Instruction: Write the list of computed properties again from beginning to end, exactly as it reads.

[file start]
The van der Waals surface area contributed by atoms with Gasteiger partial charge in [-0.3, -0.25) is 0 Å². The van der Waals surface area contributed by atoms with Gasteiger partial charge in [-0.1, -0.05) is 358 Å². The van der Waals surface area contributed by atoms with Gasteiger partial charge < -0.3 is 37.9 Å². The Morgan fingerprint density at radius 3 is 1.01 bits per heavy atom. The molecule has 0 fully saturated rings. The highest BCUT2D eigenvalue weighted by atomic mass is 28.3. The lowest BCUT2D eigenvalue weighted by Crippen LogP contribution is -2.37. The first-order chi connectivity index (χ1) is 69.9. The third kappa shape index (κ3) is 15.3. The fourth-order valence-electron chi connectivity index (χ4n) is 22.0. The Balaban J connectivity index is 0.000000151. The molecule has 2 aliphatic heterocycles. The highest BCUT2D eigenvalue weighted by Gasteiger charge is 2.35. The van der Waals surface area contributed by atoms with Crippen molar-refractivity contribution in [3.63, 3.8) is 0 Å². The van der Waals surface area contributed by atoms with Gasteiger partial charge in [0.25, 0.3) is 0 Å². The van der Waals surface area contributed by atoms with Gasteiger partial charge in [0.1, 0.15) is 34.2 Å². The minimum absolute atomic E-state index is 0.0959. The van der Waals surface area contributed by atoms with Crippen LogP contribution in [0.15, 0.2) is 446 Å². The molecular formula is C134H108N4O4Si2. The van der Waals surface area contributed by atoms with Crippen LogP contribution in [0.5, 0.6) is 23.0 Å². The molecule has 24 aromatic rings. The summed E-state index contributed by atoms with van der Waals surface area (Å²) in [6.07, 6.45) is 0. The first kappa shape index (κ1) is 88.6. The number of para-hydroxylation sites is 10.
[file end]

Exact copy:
The van der Waals surface area contributed by atoms with Gasteiger partial charge in [-0.3, -0.25) is 0 Å². The van der Waals surface area contributed by atoms with Gasteiger partial charge in [-0.1, -0.05) is 358 Å². The van der Waals surface area contributed by atoms with Gasteiger partial charge < -0.3 is 37.9 Å². The Morgan fingerprint density at radius 3 is 1.01 bits per heavy atom. The molecule has 0 fully saturated rings. The highest BCUT2D eigenvalue weighted by atomic mass is 28.3. The lowest BCUT2D eigenvalue weighted by Crippen LogP contribution is -2.37. The first-order chi connectivity index (χ1) is 69.9. The third kappa shape index (κ3) is 15.3. The fourth-order valence-electron chi connectivity index (χ4n) is 22.0. The Balaban J connectivity index is 0.000000151. The molecule has 2 aliphatic heterocycles. The highest BCUT2D eigenvalue weighted by Gasteiger charge is 2.35. The van der Waals surface area contributed by atoms with Crippen molar-refractivity contribution in [3.63, 3.8) is 0 Å². The van der Waals surface area contributed by atoms with Gasteiger partial charge in [0.25, 0.3) is 0 Å². The van der Waals surface area contributed by atoms with Gasteiger partial charge in [0.1, 0.15) is 34.2 Å². The minimum absolute atomic E-state index is 0.0959. The van der Waals surface area contributed by atoms with Crippen LogP contribution in [0.15, 0.2) is 446 Å². The molecular formula is C134H108N4O4Si2. The van der Waals surface area contributed by atoms with Crippen LogP contribution in [0.5, 0.6) is 23.0 Å². The molecule has 24 aromatic rings. The summed E-state index contributed by atoms with van der Waals surface area (Å²) in [6.07, 6.45) is 0. The first kappa shape index (κ1) is 88.6. The number of para-hydroxylation sites is 10.